Homework 4: Genetic Programming
Project: Othello
Othello is a kind of computer board game. You play on a square 8x8 gridded board,
with one player white, the other is black. The key rule of this game is to surround
your opponent's pieces, and then all of his pieces that are between two of
yours become yours, and the one who has more pieces in the end of the game
wins the game.
The goal of the project
Compare, contrast and discover methods to approach Othello with Genetic
Programming(GP) method.
Investigate methods to evaluate the resulting Othello players.
In other words, by applying Genetic Programming method, we will train the
players(actually they are computer programs) to play Othello. Some variations
are made both on the hypothesis and learning method, add new terminals for
GP trees, and make some experiments with varying some parameters, namely, the population size, the number of generations and the proportion of crossover. In the end, we also try
to evaluate the resulting function trees(the Othello players) by playing
against random player.
Genetic programming(GP) is a variant of genetic algorithms that evolves
computer programs represented as tree structures. It is a kind of evolutionary
computation in which the individuals in the evolving population are computer
programs.
The fitness of a given individual is evaluated by executing the program on
the training data. In this Othello project, genetic programs are basically
formulas that use statistics of the game board, such as the number of white
pieces, the number of black pieces, etc., to calculate the next board
position which calculates to the best score.
The variations on the hypothesis
The original hypothesis
The original hypothesis includes the following functions and terminals:
- operators: +, -, *, /
- terminals: white, black, white_edges, black_edges, white_corners,
black_corner, black_near_corner, white_near_corner, 10
The Modified hypothesis
Some positions on the board are special, for example, the position that one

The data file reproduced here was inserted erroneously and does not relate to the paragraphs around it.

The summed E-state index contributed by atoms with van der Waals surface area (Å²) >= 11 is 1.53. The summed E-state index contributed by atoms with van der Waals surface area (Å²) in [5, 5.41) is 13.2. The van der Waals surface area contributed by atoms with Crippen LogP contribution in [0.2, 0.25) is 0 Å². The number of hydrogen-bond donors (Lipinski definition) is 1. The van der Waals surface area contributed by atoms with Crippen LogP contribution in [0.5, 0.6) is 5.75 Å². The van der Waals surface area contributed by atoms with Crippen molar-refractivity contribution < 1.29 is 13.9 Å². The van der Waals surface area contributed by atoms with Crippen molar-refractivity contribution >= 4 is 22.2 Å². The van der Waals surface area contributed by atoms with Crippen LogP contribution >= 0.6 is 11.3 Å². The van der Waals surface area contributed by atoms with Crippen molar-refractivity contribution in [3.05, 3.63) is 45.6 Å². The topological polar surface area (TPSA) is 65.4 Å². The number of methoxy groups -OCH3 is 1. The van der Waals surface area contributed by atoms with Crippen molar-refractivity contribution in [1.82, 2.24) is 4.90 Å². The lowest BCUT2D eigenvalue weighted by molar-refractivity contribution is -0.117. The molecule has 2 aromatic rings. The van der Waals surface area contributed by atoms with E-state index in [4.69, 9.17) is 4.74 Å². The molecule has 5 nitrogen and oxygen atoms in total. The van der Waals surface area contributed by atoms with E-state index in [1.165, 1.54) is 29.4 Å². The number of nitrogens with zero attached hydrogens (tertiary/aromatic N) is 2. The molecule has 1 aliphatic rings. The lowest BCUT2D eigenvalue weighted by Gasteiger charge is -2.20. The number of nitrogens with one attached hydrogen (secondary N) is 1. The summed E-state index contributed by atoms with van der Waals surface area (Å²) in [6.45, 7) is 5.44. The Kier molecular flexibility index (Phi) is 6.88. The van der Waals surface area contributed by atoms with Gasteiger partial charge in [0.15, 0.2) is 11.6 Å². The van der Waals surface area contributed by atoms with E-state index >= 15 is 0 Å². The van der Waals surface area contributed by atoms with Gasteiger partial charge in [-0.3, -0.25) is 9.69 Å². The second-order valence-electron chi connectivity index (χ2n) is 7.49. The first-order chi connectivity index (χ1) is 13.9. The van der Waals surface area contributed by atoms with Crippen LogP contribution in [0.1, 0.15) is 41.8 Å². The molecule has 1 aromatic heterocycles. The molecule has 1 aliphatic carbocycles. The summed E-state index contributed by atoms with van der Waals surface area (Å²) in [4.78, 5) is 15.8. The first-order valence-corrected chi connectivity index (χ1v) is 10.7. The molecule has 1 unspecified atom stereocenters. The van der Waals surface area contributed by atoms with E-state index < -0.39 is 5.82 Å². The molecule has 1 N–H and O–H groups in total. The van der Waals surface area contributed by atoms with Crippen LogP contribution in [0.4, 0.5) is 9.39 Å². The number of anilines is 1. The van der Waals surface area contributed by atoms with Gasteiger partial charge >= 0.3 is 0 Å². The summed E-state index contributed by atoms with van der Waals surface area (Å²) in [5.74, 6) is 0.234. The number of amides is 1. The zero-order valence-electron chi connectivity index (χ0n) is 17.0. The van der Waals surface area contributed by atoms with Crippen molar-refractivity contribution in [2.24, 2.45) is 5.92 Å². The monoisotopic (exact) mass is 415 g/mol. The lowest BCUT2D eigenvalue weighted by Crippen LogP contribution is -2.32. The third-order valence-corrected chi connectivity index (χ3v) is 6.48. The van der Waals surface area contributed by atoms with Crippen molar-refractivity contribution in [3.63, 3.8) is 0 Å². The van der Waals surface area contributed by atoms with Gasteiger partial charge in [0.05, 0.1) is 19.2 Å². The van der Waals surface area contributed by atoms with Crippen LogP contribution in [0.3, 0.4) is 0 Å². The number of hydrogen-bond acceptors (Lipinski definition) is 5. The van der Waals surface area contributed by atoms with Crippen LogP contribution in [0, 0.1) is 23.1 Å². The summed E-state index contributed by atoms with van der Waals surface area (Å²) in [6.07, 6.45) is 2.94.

piece away from the corners, we can simply call it white_second_corners and
black_second_near_corners, I have incorporated these positions as new terminals
in this modified hypothesis. Thus the modified hypothesis includes the following
functions and terminals:
- operators: +, -, *, /
- terminals: white, black, white_edges, black_edges, white_corners,
black_corner, black_near_corner, white_near_corner, white_second_corners, black_second_near_corners, 10
In order to implement this new hypothesis, GPOthello.java, OthelloBoard.java,
OthelloGPPlayer.java, OthelloPlayer.java are modified.
Compare the new hypothesis with the original hypothesis
Training configuration is as below, and it is training against random players.
PopulationSize = 200
Number of generations = 50
CrossoverProbability = 90
Termination Fitness = 50
GoodRuns = 5
The best Trained Player based on this new hypothesis is:
Figure 1:
The best Trained Player based on the original hypothesis is:
Figure 2:
When the above two players play against each other, the player trained based on
new hypothesis wins the game.
When played against random players, the above best player trained based on new
hypothesis wins 36 games out of 50 games.
however, the best player trained against random player based on the original hypothesis only wins 23 times out of 50 games.
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Vary the population size, the number of generations and the proportion of crossover
The best Trained player based on the above new hypothesis and the training configuration below is shown in figure 3.
PopulationSize = 50
NumberOfGenerations = 11
CrossoverProbability = 90
TerminationFitness = 50
GoodRuns = 5
Figure 3:
this player wins 26 games out of 50 games when it played against random player.
The best Trained Player based on new hypothesis and the training configuration
below is shown in figure 4.
PopulationSize = 20
NumberOfGenerations = 7
CrossoverProbability = 90
TerminationFitness = 50
GoodRuns = 5
Figure 4:
this player wins 25 games out of 50 games when it played against random player.
I made more experiments which training the players with different population size, different number of generations, and different crossover probabilities. The result is shown below as a table. The last item, Wins(/random), means the number of games wined by the best trained player when it played against random player.
PopulationSize | NumberOfGenerations | CrossoverProbability | Wins(/random) |
20 | 7 |
90 | 25 |
50 | 7 |
90 | 26 |
100 | 7 |
90 | 27 |
150 | 7 |
90 | 28 |
200 | 7 |
90 | 28 |
200 | 31 |
90 | 31 |
200 | 51 |
90 | 36 |
200 | 71 |
90 | 38 |
200 | 51 |
80 | 34 |
200 | 51 |
70 | 28 |
200 | 51 |
60 | 24 |
Conclusion
In this project, the evolving method is based on evaluating each genetic program,
assigning each individual a fitness score after 5 games played against randem
players.
When the number of generations and crossover probability are given, then the
best trained player trained based on larger population size has better performance.
Given a fixed population size and crossover probability, then the best trained
player which is trained based on larger number of generations performs better.
Given a fixed population size and fixed number of generations, the best player
which is trained based on larger probability of crossover, performs better.